On Monday, as Peter Schmidt noted in the Chronicle, the University of Texas at Austin filed its brief with the U.S. Supreme Court defending the use of racial preferences in admissions. Like the brief of the petitioner, Abigail Fisher, the UT Austin argument is pitched directly at the likely swing vote on the Supreme Court, Justice Anthony Kennedy. I doubt it will be persuasive.
UT Austin faces an uphill battle because the Supreme Court has long held that race can be used to promote diversity in higher education only if it is “necessary”; Kennedy has emphasized that race should be used as a “last resort,” where race-neutral means won’t suffice. For years, supporters of affirmative action argued that no workable alternatives existed for creating racial diversity. In the words of Justice Harry Blackmun’s opinion in the 1978 Bakke case: “I suspect that it would be impossible to arrange an affirmative action program in a racially neutral way and have it successful. To ask that this be so is to demand the impossible. In order to get beyond racism, we must first take account of race. There is no other way.”
But UT Austin did find another way. As the UT brief acknowledges, in the fall of 1996, using race in admissions, UT Austin’s freshman class was 4.1 percent African American and 14.5 percent Hispanic. When UT Austin was temporarily barred from using race by a lower court, it adopted a socioeconomic affirmative-action plan and a program to admit students in the top 10 percent of every high-school class which resulted, in 2004, in a freshman class that was 4.5 percent African American and 16.9 percent Hispanic—marginally more diverse than under the race-based plan.
Faced with these facts, the UT Austin brief makes two central arguments to suggest that its race-neutral plans were nevertheless inadequate, justifying the reinsertion of race after 2004. First, UT suggests that diversity at the school-wide level is insufficient; what’s truly important is diversity at the classroom level. Even with the 2004 levels of diversity, there were thousands of classroom in which black and Latino students “were nearly non-existent,” the brief argues.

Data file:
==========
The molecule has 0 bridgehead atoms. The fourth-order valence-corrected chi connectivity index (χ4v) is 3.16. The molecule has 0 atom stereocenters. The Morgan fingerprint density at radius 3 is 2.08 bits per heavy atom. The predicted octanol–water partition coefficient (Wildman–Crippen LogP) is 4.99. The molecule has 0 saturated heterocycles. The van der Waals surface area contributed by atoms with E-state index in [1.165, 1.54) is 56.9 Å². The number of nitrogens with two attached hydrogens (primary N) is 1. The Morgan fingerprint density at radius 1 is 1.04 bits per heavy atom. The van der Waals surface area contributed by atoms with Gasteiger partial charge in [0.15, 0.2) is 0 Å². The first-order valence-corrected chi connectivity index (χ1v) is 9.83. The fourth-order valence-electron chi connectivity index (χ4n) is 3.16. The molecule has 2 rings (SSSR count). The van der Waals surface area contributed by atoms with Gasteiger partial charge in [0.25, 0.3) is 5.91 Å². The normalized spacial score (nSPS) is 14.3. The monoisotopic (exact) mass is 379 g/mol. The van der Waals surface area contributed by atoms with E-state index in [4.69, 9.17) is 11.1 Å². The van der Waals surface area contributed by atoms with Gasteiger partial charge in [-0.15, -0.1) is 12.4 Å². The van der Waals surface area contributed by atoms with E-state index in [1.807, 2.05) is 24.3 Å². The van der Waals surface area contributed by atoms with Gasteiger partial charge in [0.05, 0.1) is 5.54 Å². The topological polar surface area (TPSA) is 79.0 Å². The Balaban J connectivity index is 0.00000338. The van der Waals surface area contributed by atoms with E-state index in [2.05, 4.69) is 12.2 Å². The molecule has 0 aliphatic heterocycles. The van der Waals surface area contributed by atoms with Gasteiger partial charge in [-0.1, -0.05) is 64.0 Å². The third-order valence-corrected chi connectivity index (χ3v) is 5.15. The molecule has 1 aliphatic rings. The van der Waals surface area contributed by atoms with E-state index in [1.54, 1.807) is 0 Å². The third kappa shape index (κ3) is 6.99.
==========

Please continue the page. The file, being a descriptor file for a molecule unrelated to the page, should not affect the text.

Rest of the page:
Second, UT suggests, the class-based affirmative-action and top-10-percent plans didn’t produce sufficient levels of socioeconomic diversity within the student body’s black and Latino communities. Those admitted through the 10-percent plan were more likely “to be the first in their families to attend college,” for example, than those admitted through a racial preference. Having wealthier black and Latino students in the mix, Texas argues, is critical to the process of “breaking down racial stereotypes” that other students might have.
Will these arguments fly with the Supreme Court? Shifting the traditional focus from schoolwide diversity to classroom diversity seems unlikely to convince a majority of the justices, as there are mathematical challenges to ever ensuring a critical mass of students in all classrooms. Such a requirement is likely to raise concerns that the use of race could be justified for many, many years into the future.
And the argument for using race to admit more advantaged students of color highlights the very weakest moral argument for affirmative action. President Obama himself recognized this when he suggested that his own daughters, as fairly privileged students, do not deserve an affirmative-action preference. Rich kids of all colors predominate at selective universities, and research finds that 86 percent of African Americans at these institutions are middle- or upper-middle class. Besides, wealthier students of color are, on average, the candidates most likely to qualify for admission on the merits. Texas’ innovation—to draw in greater numbers of low-income students of all races—is precisely what’s missing in American higher education today.
Next week, the amicus briefs for supporters of affirmative action are due to be filed. Advocates of racial preferences should hope that stronger arguments can be mustered than have been by the University of Texas itself.